I sit in the dinning room of my friends Nate and Jill Roach, and I am not in the least alone. Nate is just in the other room, doing something on the computer, Jill is upstairs presumably taking a nap, and there is a small, crema-colored kitten wandering around. I am quite enjoying the shared quiet. I am here for a few days as part of a recruiting trip for TIU. This trip is the end of travel season, a time of college fairs, high school visits, crch visits, hand shaking, chit-chatting, and trips both in and out of state. Often I am surrounded by people, and yet this is the season in my year in which I feel the most lonely.
Dozens of surface level, transaction base connections each day string into weeks without many substantive conversations, and without really connecting with others. There is a guardedness to the communication of admissions counselors when they are on the road. No matter what else we do, we are representing our schools, and in that setting there is a level of reserve that can't be dropped. College fair circuits are the easiest places to make friends. Imagine a setting where there are dozens of highly friendly, socially capable people all around the same age. And now imagine that they are all in the same profession and that they see each other multiple times per day. See? Easy.
On the one hand, this is one of my favorite things about being an admissions counselor. It's like camp: there is a small number of admissions counselors sharing the same experience. And I love meeting new people and making connections at colleges all over the country. I have formed some very deep and real friendships on the road. I am so very grateful for those people. On the other hand, I spend hours alone in the car, in airports, at coffee shops, and hotels. Conversations in this setting tend to be surface level and task-focused. In the middle of this I find myself both lonely and fiercely independent. When you are traveling there is permission to disengage from the relationships in your life. I don't have to hang out with people or make it to regular commitments, I don't have to call or email or Facebook. I am gone. It is empowering to travel the country alone - to explore cities, regions, and states; to seek out new coffee shops and restaurants; to meet new people and make new connections; to bodly go where no TIU rep has gone before- alone.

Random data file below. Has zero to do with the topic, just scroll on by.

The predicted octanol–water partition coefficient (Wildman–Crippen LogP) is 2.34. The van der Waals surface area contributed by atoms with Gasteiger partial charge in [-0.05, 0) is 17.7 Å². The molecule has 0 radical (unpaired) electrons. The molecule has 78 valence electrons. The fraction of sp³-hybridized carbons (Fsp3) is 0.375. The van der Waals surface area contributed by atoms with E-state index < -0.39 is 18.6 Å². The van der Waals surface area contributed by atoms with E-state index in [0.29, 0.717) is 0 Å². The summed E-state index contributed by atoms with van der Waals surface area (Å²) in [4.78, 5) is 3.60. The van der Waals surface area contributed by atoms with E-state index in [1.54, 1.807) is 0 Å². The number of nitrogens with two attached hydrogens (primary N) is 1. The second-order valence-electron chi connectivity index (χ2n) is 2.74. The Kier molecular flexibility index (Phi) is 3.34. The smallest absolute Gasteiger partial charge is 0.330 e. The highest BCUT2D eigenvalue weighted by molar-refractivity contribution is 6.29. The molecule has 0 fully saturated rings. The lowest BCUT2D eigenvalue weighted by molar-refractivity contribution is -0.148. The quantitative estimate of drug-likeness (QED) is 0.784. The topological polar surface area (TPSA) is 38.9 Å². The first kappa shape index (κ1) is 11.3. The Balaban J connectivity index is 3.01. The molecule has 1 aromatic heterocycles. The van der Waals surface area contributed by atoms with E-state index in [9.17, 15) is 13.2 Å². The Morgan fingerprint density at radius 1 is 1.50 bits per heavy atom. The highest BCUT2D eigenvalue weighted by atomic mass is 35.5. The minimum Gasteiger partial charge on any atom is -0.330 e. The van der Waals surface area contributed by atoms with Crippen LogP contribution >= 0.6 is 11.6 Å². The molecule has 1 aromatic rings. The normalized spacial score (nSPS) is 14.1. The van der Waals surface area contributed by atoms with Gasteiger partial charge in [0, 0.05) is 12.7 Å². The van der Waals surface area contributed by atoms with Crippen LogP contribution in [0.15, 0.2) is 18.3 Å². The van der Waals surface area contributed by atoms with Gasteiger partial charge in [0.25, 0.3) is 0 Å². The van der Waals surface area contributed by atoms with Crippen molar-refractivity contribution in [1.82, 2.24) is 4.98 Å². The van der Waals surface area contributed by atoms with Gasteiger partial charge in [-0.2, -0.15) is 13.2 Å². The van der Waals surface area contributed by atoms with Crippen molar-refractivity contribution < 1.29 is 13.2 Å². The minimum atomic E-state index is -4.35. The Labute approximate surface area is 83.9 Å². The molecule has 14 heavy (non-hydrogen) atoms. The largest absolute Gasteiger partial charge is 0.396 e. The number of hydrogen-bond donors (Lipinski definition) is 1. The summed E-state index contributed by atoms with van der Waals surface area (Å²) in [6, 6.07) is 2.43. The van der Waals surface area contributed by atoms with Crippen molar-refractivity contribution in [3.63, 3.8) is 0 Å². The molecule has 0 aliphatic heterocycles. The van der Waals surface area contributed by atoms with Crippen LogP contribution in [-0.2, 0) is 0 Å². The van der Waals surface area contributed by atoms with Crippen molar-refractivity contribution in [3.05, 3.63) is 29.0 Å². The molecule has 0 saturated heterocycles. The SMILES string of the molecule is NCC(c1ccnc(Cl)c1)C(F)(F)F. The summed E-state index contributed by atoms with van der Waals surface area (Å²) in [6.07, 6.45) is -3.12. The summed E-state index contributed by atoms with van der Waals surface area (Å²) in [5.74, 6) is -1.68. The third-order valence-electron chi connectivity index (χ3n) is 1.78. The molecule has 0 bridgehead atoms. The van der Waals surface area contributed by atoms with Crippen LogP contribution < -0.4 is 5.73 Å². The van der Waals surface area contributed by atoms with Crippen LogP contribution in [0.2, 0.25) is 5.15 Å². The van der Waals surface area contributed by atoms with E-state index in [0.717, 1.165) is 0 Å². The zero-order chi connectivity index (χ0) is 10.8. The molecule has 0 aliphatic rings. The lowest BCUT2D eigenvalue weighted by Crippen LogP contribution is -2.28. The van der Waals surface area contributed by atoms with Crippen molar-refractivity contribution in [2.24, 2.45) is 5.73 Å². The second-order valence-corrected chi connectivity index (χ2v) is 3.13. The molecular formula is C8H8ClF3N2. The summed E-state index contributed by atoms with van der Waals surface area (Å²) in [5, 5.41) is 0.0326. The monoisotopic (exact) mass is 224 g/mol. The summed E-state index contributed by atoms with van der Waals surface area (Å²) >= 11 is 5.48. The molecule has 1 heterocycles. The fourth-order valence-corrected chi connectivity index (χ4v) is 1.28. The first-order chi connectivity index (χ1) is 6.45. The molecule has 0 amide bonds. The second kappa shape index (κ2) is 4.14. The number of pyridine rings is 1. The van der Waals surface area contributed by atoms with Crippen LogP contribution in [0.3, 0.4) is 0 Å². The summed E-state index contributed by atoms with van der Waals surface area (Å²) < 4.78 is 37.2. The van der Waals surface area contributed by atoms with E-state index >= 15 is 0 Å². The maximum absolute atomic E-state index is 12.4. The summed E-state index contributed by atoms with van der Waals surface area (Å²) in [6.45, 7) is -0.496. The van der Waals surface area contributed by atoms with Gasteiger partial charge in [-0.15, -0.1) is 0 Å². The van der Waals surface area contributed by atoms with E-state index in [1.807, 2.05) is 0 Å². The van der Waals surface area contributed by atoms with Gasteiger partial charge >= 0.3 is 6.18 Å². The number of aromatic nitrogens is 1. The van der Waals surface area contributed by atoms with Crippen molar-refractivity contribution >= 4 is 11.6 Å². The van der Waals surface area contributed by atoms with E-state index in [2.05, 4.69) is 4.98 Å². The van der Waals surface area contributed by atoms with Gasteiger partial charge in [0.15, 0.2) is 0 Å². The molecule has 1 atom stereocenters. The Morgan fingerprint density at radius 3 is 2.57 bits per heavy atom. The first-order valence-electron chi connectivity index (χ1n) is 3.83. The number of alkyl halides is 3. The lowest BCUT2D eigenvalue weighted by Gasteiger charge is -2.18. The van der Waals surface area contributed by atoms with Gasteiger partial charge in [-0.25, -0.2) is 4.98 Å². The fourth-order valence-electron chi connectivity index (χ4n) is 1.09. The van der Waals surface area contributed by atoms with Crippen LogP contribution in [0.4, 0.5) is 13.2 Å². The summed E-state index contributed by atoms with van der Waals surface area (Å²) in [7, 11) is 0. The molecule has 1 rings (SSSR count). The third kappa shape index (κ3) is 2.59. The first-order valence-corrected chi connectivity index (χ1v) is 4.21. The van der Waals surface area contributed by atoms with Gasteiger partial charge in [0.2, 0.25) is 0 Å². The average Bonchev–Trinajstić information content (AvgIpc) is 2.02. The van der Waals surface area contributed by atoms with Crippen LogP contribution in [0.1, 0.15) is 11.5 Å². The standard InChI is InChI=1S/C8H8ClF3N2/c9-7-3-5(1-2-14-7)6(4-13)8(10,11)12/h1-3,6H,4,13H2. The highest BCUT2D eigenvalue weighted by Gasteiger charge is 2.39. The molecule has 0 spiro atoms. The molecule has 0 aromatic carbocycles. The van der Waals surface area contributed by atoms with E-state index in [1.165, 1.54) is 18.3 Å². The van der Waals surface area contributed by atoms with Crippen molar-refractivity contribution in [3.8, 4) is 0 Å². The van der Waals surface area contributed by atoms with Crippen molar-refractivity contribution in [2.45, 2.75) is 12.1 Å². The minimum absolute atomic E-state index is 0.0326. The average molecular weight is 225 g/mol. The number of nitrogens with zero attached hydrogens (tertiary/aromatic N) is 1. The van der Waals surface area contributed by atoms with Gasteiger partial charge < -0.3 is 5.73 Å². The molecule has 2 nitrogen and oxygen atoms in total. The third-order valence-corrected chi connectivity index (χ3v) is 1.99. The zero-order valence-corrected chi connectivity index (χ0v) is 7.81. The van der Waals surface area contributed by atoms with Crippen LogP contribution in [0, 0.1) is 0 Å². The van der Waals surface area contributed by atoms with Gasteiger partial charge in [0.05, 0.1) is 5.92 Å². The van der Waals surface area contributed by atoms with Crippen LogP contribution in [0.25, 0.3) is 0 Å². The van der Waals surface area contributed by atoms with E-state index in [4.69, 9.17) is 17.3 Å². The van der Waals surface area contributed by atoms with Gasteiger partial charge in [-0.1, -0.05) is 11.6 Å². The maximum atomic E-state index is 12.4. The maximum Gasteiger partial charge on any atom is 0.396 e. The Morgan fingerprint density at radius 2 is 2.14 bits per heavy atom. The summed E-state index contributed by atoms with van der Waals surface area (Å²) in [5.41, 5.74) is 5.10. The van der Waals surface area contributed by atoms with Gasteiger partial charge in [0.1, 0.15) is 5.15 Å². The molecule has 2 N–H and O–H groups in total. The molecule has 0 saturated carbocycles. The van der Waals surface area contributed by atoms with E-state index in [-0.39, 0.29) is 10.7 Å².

Here is the really surprising thing: It is challening for me to settle back into intimate relationships when travels season is over. I crave intimacy when I am traveling, but shutting down accepting the reciprocal presence of another in my life is one of my first reactions when I return. Why is this, I wonder? Why, even now as I sit with Jill and Nate, do I struggle to access my own internal world? I am not sure what it will look like, but I anticipate some kind of reentry into the close relationships in my life.